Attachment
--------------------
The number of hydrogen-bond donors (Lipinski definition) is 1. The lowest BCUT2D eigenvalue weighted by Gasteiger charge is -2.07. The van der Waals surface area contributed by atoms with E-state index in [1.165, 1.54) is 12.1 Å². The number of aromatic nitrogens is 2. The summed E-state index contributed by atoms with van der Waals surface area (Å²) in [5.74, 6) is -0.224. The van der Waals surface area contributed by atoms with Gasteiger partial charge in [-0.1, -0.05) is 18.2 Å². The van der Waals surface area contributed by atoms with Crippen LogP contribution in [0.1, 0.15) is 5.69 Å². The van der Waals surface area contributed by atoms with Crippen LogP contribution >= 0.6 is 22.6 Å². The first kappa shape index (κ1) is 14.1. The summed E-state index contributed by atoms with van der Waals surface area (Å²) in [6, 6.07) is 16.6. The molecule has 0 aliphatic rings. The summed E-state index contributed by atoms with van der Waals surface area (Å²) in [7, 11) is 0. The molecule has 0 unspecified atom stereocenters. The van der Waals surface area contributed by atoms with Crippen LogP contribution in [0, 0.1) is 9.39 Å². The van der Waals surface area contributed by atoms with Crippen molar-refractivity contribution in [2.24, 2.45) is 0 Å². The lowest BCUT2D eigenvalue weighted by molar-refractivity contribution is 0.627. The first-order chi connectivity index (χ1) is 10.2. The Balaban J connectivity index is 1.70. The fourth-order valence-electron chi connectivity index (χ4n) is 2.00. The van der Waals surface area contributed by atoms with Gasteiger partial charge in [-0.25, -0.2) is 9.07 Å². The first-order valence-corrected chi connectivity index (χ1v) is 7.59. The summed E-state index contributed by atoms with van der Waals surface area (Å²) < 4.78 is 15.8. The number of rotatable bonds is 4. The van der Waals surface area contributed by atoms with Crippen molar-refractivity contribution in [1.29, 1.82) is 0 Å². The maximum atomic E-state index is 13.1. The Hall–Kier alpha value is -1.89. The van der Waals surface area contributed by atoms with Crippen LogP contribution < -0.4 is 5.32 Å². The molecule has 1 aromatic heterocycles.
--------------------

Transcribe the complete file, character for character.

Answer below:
The number of hydrogen-bond donors (Lipinski definition) is 1. The lowest BCUT2D eigenvalue weighted by Gasteiger charge is -2.07. The van der Waals surface area contributed by atoms with E-state index in [1.165, 1.54) is 12.1 Å². The number of aromatic nitrogens is 2. The summed E-state index contributed by atoms with van der Waals surface area (Å²) in [5.74, 6) is -0.224. The van der Waals surface area contributed by atoms with Gasteiger partial charge in [-0.1, -0.05) is 18.2 Å². The van der Waals surface area contributed by atoms with Crippen LogP contribution in [0.1, 0.15) is 5.69 Å². The van der Waals surface area contributed by atoms with Crippen LogP contribution >= 0.6 is 22.6 Å². The first kappa shape index (κ1) is 14.1. The summed E-state index contributed by atoms with van der Waals surface area (Å²) in [6, 6.07) is 16.6. The molecule has 0 aliphatic rings. The summed E-state index contributed by atoms with van der Waals surface area (Å²) in [7, 11) is 0. The molecule has 0 unspecified atom stereocenters. The van der Waals surface area contributed by atoms with Crippen LogP contribution in [0, 0.1) is 9.39 Å². The van der Waals surface area contributed by atoms with Crippen molar-refractivity contribution in [2.24, 2.45) is 0 Å². The lowest BCUT2D eigenvalue weighted by molar-refractivity contribution is 0.627. The first-order chi connectivity index (χ1) is 10.2. The Balaban J connectivity index is 1.70. The fourth-order valence-electron chi connectivity index (χ4n) is 2.00. The van der Waals surface area contributed by atoms with Gasteiger partial charge in [-0.25, -0.2) is 9.07 Å². The first-order valence-corrected chi connectivity index (χ1v) is 7.59. The summed E-state index contributed by atoms with van der Waals surface area (Å²) < 4.78 is 15.8. The number of rotatable bonds is 4. The van der Waals surface area contributed by atoms with Crippen molar-refractivity contribution in [1.29, 1.82) is 0 Å². The maximum atomic E-state index is 13.1. The Hall–Kier alpha value is -1.89. The van der Waals surface area contributed by atoms with Crippen LogP contribution < -0.4 is 5.32 Å². The molecule has 1 aromatic heterocycles.